Building my own cloud

One of the best benefits of having a background in computer science and software engineering is that you get the chance to use your skills outside of the workplace so often. The technologies we use at work are often also deeply nested in our daily lives. This can be seen in the food delivery app we order from for a quick lunch, the portal we log into to check out bank account balance, and the app we ‘tap’ to unlock our city bicycle.

Everything I learn in my career is just another thing I want to use for myself on my own time, both for practice and continued education, or to solve a problem or automate a task. I am always invigorated when I can use my professional skills to make my personal life easier or build cool experiences in my own home. One project I am always proud of and grateful to have built is my home lab.

Whether you want to host your own home grown applications or something off the shelf, standing up a home server can give you a dedicated foundation to running your own ‘baby cloud’. A little environment just for you to experiment, learn, and build cool stuff that you can use every day. Today I’ll show off where my home lab is today, how we got here, and of course what’s next for the home lab.

Where are we now?

As of writing this article, my home lab consists of a few different pieces of hardware, many different applications and technologies working together, and some fun projects and experiences built out of all that. Let’s dive in.

WAN & Infrastructure

My home, like many in the continental united states has access to two home internet providers, a DSL provider (which uses the existing phone lines to provide internet access) and a cable provider (Which uses chained coaxial connections). I have many opinions about each type of connection, and I’m sure many of you do too, but after testing the reliability of each provider, I decided to stick with the cable provider. In this case, that’s Comcast. This connection powers my entire home including my home lab and smart home setup.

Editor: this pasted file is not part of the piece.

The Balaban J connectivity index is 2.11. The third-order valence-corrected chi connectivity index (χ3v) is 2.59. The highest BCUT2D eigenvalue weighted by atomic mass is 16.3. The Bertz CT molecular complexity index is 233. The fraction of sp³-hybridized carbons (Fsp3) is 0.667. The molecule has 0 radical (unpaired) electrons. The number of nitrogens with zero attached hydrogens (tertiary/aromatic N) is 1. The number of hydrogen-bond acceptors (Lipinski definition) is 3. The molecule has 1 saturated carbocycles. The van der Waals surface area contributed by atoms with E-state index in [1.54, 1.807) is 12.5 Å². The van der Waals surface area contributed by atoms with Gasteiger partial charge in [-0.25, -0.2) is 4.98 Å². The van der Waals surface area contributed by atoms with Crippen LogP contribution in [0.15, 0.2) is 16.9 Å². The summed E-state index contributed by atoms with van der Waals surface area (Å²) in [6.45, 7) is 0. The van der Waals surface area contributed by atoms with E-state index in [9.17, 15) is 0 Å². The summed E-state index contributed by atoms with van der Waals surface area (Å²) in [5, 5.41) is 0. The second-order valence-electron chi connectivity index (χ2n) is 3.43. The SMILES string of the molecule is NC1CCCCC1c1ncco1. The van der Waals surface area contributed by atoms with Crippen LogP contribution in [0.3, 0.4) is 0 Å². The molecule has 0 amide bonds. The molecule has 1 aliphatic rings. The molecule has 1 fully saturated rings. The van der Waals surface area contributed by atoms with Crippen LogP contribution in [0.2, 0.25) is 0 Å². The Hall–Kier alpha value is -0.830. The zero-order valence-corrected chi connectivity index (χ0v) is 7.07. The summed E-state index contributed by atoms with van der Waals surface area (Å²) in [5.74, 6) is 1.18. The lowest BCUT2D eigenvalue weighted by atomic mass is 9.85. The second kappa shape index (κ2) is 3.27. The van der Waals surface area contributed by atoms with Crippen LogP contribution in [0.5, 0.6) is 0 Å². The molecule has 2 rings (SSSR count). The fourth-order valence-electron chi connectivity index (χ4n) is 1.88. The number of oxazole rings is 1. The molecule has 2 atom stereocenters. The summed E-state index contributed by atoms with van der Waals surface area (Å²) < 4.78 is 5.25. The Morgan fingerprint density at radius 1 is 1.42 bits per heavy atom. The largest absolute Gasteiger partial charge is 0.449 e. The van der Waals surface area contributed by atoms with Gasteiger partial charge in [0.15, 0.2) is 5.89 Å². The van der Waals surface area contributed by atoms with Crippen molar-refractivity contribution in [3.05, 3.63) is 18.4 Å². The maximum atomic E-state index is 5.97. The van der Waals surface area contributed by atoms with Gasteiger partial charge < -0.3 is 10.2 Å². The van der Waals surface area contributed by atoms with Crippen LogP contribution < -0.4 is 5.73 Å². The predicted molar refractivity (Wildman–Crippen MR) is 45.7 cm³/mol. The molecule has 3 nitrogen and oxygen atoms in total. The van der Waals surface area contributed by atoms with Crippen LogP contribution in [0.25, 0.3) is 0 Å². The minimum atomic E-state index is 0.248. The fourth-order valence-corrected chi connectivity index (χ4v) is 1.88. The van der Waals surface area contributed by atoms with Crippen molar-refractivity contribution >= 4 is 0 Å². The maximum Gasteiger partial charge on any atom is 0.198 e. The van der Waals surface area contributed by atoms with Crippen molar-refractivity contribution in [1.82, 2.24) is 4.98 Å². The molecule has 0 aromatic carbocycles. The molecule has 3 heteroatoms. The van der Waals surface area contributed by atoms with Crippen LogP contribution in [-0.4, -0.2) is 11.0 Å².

LAN & Wi-Fi

From the cable port on my main level, I have a NetGear modem that relays the signal. From there I route the WAN connect to my Google mesh Wi-Fi routers which I call ‘the three sisters’. I have one on every floor with the one nearest the modem acting as the primary node. The nodes on the second floor and basement both expose an ethernet port which I use to connect my home lab.


On the second floor my office hub sits, this includes my printer, Philips Hue hub, and many other ‘dumb’ appliances. A simple switch linked to the sister node keeps all of this hard lined into the network for easy access. The Hue hub keeps my lightbulbs connected, but all my other smart-home devices connect directly to the network including my Nest doorbell, thermostat, and many many many Google assistant smart speakers. I also have a trio of temperature sensors, one on each floor that give me a good reading of each room.

Work Station

In the basement, the final sister node and another simple switch connects both my PC work station and my home server to the network. My PC sits on a rolling cart and my home single home server is racked in a small hub with build in shelves which hold all the periphery. An integrated power strip gives me instant control over the whole hub. An old monitor sits on top of the unit, outputting the feed from the server.